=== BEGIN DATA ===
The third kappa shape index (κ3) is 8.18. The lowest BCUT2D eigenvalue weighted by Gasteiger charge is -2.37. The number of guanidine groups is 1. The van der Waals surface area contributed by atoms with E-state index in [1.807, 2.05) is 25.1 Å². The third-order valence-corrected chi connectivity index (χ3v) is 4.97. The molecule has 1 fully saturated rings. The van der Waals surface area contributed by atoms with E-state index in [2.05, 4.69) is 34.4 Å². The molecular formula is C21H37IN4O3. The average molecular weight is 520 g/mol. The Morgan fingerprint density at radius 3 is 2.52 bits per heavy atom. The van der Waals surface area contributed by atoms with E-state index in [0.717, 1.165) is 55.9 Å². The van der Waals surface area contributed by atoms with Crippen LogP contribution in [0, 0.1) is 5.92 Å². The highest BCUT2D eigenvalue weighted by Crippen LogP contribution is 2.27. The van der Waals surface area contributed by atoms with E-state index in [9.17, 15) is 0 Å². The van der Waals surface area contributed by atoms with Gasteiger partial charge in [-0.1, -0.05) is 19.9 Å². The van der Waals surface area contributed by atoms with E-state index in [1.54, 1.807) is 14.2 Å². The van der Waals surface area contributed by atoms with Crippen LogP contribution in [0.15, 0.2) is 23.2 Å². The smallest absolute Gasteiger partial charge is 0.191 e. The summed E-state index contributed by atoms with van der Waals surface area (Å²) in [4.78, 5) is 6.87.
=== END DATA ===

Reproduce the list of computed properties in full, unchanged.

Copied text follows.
The third kappa shape index (κ3) is 8.18. The lowest BCUT2D eigenvalue weighted by Gasteiger charge is -2.37. The number of guanidine groups is 1. The van der Waals surface area contributed by atoms with E-state index in [1.807, 2.05) is 25.1 Å². The third-order valence-corrected chi connectivity index (χ3v) is 4.97. The molecule has 1 fully saturated rings. The van der Waals surface area contributed by atoms with E-state index in [2.05, 4.69) is 34.4 Å². The molecular formula is C21H37IN4O3. The average molecular weight is 520 g/mol. The Morgan fingerprint density at radius 3 is 2.52 bits per heavy atom. The van der Waals surface area contributed by atoms with E-state index in [0.717, 1.165) is 55.9 Å². The van der Waals surface area contributed by atoms with Crippen LogP contribution in [0, 0.1) is 5.92 Å². The highest BCUT2D eigenvalue weighted by Crippen LogP contribution is 2.27. The van der Waals surface area contributed by atoms with E-state index in [9.17, 15) is 0 Å². The van der Waals surface area contributed by atoms with Gasteiger partial charge in [-0.1, -0.05) is 19.9 Å². The van der Waals surface area contributed by atoms with E-state index in [1.54, 1.807) is 14.2 Å². The van der Waals surface area contributed by atoms with Crippen LogP contribution in [0.15, 0.2) is 23.2 Å². The smallest absolute Gasteiger partial charge is 0.191 e. The summed E-state index contributed by atoms with van der Waals surface area (Å²) in [4.78, 5) is 6.87.